Detailed Folding Structures of Kappa-conotoxin RIIIJ and Its Mutageneses Obtained from 2-Dimensional HP Model
Abstract:Kappa-conotoxin RIIIJ is a conopeptide to inhibit voltage-gated potassium channels, however, its detailed folding structures have yet to be studied. With the advance in computing power, it is possible to use the HP model to analyze all its possible folding structures. In this study, the amino acid sequences of kappa-conotoxin RIIIJ and its four mutageneses were converted into ten HP sequences according to the normalized hydrophobicity index. All 282 429 536 481 possible folding structures in each HP sequence were found using the 2-dimensional HP model, and the detailed folding structures at native state were studied. The results showed that kappa-conotoxin RIIIJ had 180 and 90 folding structures at their native state with minimal energy of –9 and –10 at pH 2 and pH 7; its mutagenesis (6-8) TPP -> SLN increased the numbers of the folding structures to 456 and 564 at pH 2 and pH 7; whereas its mutageneses (6-11) TPPKKH -> SLNLRL, (9- 11) KKH -> LRL, and (10-11) KH -> RL decreased the numbers of the folding structures to 60, 30 and 90 at both pH levels, respectively. Thereafter, the normalized hydrophobicity index was employed to distinguish those native states, and attempts were made to explain the effect of mutageneses on potassium channels in terms of the number of folding structures and numerical native states.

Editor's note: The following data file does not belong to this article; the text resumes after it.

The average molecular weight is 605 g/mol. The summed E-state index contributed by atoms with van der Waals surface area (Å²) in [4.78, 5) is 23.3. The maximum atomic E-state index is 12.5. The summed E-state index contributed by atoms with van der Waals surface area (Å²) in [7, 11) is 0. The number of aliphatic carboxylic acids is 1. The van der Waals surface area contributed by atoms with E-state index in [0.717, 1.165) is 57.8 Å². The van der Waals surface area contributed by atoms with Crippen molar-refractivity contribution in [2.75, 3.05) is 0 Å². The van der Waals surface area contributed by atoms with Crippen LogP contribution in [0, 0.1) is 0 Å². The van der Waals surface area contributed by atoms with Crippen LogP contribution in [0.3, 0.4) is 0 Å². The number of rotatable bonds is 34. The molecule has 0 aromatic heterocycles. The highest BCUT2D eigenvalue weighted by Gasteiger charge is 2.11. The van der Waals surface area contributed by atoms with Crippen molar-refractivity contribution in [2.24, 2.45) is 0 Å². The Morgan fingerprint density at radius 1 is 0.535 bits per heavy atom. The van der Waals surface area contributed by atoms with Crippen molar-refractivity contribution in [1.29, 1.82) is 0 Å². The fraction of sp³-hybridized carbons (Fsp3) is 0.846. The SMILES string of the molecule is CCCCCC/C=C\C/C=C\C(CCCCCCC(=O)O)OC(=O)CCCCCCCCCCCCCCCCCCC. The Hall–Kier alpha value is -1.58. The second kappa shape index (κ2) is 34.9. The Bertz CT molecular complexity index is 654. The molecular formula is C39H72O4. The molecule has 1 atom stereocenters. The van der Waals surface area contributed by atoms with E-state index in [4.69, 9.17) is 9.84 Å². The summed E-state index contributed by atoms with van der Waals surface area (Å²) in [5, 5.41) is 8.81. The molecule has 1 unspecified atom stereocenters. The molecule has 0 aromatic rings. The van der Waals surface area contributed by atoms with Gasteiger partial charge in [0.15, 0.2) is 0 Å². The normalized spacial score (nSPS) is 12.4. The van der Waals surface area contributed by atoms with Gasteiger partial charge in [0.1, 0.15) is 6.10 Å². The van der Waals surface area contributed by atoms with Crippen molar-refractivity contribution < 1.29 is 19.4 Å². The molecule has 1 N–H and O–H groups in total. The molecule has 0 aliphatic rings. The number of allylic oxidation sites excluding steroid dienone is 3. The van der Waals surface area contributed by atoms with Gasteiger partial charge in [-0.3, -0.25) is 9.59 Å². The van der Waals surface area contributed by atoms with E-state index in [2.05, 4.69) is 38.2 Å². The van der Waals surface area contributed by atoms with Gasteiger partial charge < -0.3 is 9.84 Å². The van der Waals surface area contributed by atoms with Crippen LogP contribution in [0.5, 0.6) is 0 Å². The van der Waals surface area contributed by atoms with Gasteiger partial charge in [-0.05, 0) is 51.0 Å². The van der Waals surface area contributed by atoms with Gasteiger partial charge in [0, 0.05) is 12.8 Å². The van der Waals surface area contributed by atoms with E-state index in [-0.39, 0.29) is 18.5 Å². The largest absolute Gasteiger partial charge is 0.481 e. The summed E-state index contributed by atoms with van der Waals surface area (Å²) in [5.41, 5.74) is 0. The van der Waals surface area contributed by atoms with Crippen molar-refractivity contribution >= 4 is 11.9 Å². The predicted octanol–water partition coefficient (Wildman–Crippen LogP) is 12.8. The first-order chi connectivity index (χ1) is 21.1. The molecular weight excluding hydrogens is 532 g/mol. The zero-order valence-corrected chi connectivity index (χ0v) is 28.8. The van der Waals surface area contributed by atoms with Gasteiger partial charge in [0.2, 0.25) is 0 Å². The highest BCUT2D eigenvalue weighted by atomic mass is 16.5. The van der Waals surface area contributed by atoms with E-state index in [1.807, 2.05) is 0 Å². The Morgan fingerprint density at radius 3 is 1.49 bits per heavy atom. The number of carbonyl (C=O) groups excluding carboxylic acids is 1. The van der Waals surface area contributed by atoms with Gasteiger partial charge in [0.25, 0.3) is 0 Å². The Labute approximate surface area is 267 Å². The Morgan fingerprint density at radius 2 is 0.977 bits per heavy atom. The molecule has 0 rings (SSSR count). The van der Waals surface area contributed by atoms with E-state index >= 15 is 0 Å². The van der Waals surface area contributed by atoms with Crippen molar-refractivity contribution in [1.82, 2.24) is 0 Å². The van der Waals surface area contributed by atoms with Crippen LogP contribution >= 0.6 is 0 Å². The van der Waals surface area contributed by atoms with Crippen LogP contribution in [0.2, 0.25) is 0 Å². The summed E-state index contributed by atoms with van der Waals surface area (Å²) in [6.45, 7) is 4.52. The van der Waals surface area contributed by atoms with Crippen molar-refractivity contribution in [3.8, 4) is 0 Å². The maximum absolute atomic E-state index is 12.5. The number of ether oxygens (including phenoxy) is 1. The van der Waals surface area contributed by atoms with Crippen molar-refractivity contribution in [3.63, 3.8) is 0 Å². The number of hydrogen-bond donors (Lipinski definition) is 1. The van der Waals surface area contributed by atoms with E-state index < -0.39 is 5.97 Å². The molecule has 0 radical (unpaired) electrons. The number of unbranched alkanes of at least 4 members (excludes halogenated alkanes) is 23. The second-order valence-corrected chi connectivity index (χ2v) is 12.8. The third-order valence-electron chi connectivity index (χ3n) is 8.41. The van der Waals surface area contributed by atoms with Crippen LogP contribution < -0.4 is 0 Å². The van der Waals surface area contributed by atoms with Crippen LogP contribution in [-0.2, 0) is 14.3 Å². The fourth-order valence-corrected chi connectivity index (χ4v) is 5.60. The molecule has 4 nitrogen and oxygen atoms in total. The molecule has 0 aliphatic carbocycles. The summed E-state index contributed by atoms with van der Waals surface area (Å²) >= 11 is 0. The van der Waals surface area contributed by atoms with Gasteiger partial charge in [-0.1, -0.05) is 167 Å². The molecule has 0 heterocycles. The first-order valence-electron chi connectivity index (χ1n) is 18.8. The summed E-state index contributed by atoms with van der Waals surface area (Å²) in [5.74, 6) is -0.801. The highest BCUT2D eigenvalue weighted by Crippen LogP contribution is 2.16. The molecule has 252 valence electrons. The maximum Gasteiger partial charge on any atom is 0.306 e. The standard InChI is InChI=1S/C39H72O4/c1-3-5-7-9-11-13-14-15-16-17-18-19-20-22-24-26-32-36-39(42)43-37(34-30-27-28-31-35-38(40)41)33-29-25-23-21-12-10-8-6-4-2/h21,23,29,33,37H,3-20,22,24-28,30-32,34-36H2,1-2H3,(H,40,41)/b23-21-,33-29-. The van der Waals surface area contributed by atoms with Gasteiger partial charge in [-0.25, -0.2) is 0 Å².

Document Type: Research Article
Publication date: May 1, 2012
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- Protein & Peptide Letters publishes short papers in all important aspects of protein and peptide research, including structural studies, recombinant expression, function, synthesis, enzymology, immunology, molecular modeling, drug design etc. Manuscripts must have a significant element of novelty, timeliness and urgency that merit rapid publication. Reports of crystallisation, and preliminary structure determinations of biologically important proteins are acceptable. Purely theoretical papers are also acceptable provided they provide new insight into the principles of protein/peptide structure and function.